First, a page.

“See something interesting?” Mom asked.
“Payless is having a buy-one-get-one-free sale!” I blurted. “I wonder if those shoes I wanted are still there, or if they’re part of the sale.”
“Those canvass ones? I would think so, if they’re trying to get rid of their Summer stock. How about you hop on over while I get what we need at the Dollar Store?”
“Thanks!” I beamed.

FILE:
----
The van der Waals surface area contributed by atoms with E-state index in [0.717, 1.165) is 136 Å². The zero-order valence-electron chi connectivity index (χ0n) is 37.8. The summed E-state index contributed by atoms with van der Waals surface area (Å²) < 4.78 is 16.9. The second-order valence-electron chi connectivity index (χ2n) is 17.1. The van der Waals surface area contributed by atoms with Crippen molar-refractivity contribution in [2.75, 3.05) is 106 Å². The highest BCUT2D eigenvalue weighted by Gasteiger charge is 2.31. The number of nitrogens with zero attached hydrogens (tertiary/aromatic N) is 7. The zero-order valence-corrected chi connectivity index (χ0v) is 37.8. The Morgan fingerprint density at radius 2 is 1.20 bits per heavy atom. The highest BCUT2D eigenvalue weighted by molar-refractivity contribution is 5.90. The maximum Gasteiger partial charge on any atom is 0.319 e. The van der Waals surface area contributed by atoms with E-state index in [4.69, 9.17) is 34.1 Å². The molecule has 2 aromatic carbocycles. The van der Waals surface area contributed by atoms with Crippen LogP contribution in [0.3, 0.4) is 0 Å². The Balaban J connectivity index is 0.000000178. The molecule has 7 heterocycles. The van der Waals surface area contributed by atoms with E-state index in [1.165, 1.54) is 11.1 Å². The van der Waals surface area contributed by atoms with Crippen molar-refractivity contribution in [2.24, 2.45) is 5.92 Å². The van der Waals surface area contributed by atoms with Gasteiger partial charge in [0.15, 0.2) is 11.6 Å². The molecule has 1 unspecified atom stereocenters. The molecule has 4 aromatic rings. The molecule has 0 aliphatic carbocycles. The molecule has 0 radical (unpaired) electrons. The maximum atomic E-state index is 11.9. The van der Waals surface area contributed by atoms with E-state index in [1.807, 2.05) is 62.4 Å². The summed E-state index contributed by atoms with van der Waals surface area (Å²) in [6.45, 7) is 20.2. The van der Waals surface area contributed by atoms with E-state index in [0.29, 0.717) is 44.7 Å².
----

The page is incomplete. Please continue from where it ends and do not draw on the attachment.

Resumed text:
As soon as we’d parked and locked up the car, I dashed over to the sidewalk outside the shoe store. I slowed down as soon as my feet hit the cement, though, because I realized it’d be rather uncouth to dash in like a jet-propelled bat. Once inside the store, I located the aisle with my size in it and began looking. I was still in the next size down from mine, when I saw a movement further down the aisle in the corner of my eye. When I looked around, I thought I saw…something…dart around the corner, out of sight. Something sort of purplish-blue and furry. And I may have been mistaken, but I was sure the—whatever-it-was—had a long black horn, like a Unicorn’s. And wasn’t that a long, skinny tail with a purple-blue pouf at the end? The more I thought about it, the more familiar it all seemed, but I couldn’t quite put my finger on why. Curious, I headed cautiously down the aisle, all the cute (and not-so-cute) shoes on the shelves completely forgotten in light of this mystery. I leaned forward a little as I walked, my steps getting faster and my heart pounding with suspense as I approached the end. I thought I spotted a bit of fur sticking out from around the corner, and sure enough, there was the puffball-tail lying halfway across the aisle.